Bob Doll Sees Stocks Rising; Scores His 10 Predictions

Nuveen's top equity strategist acknowledges investor worries but expects global growth will be strong enough to push equities even higher

Bob Doll, chief equity strategist at Nuveen. Bob Doll, chief equity strategist at Nuveen.

Bob Doll, chief equity strategist at Nuveen Asset Management, acknowledges that investors are concerned about the global macro outlook, political developments in the U.S. and U.K. and historically low volatility while U.S. stocks continue to hit record highs, but he expects global growth will be strong enough to push corporate earnings and equity prices even higher.

(Related:  Are Stocks Overvalued or Poised for More Gains?)

"The world economy appears in better shape now than it has been in years,” writes Doll in a recent weekly report. “Slow but gradual increases in rates [by central banks] will put upward pressure on bond yields, but shouldn’t derail the equity bull market.”

(Related: Gary Shilling: Falling Oil Prices Could End the Stock Market Rally)

“Improving corporate earnings are the key ingredient needed to sustain the equity bull market,” writes Doll, who notes that stocks “are not cheap and could become expensive if earnings do not improve and keep pace with prices.” 

To date, just 19% of companies in the S&P 500 have reported second-quarter earnings, but the results so far have been favorable.

Aggregate earnings beat estimates by 7.8% and aggregate sales topped estimates by 1.3% — in both cases coming in above five-year averages, according to FactSet.

The consensus expectations for year-over-year earnings per share is 8% for the second quarter and 11% for the year, according to Doll.

Despite his optimism, Doll advises “selectivity” in choosing stocks. He notes that select foreign stocks have displaced U.S. stocks as market leaders, due to valuations, but that they require continued economic expansion and a revival in global trade to retain that position.

Financial, industrial and select health care stocks are leading the U.S. market, writes Doll, who adds that select tech stocks also look attractive. He doesn’t identify specific stocks in the U.S. or overseas.

It's too early to tell if Doll's expectations will come to pass, but in an earlier outlook at the end of June, the chief equity strategist at Nuveen reviewed his 10 market predictions for 2017 offered up in early January. Here's how they have panned out so far:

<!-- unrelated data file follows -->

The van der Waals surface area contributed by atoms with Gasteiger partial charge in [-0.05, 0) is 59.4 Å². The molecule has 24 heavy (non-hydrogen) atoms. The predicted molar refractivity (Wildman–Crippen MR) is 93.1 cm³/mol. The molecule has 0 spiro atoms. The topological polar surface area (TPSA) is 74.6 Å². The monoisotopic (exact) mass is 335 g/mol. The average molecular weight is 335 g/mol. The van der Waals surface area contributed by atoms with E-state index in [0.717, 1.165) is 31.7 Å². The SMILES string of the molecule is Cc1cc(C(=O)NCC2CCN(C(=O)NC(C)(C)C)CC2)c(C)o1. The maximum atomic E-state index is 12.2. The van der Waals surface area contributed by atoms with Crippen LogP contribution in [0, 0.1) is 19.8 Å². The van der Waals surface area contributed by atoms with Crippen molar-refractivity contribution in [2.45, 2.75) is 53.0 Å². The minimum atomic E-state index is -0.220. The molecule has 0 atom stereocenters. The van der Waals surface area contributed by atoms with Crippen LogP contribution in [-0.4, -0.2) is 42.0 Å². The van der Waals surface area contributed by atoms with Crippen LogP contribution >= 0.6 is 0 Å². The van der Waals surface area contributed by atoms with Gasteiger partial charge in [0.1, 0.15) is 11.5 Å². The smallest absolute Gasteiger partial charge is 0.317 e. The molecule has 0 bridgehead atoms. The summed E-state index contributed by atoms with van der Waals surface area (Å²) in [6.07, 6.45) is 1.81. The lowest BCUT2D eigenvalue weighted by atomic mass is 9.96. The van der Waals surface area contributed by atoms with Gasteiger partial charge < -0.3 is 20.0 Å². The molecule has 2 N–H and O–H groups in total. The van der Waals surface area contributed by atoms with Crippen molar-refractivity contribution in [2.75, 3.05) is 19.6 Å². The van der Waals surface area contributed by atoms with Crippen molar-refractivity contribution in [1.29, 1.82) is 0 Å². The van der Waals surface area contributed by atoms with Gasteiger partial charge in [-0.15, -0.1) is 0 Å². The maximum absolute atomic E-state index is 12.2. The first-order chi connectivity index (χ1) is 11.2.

4 Predictions Too Early to Call

  1. Modest growth in the U.S. and global economies and dollar reaching parity with the euro (Parity hasn’t been achieved yet.)
  2. Treasury yields higher for the third consecutive year as the Fed raises rates at least twice (Treasury yields are lower than they were at the beginning of the year.)
  3. Stocks at record highs in the first half as earnings rise but P/E multiples fall. (P/Es have not fallen.)
  4. Stocks outperform bonds for the sixth year in a row while volatility rises (Volatility has not risen.)

 5 Predictions Heading in the Right Direction

  1.  Unemployment falls to its lowest level in 17 years and wages increase at the fastest pace since the Great Recession (year-over-year wage growth remains below the 3%-plus pre-recession rate)
  2. Financial, health care and tech stocks outperform, energy, utilities and materials
  3. Active managers’ performance improves as flows into equities rise. (Fifty-four percent of large-cap managers outperformed their benchmarks in the first half and inflows into active equity portfolios in mid-July rose to their highest level in 2.5 years, according to BofA Merrill Lynch.)
  4. Nationalist and protectionist trends rise as pro-domestic policies are pursued globally
  5. Initial optimism about the Trump agenda fades in light of slow legislative progress

 Heading in the Wrong Direction

  1.  Small caps, cyclical sectors and value styles beat large caps, defensive and growth. (Small cap and value styles have underperformed.)

"The world economy appears in better shape now than it has been in years,” writes Doll in a recent weekly report. “Slow but gradual increases in rates [by central banks] will put upward pressure on bond yields, but shouldn’t derail the equity bull market.”

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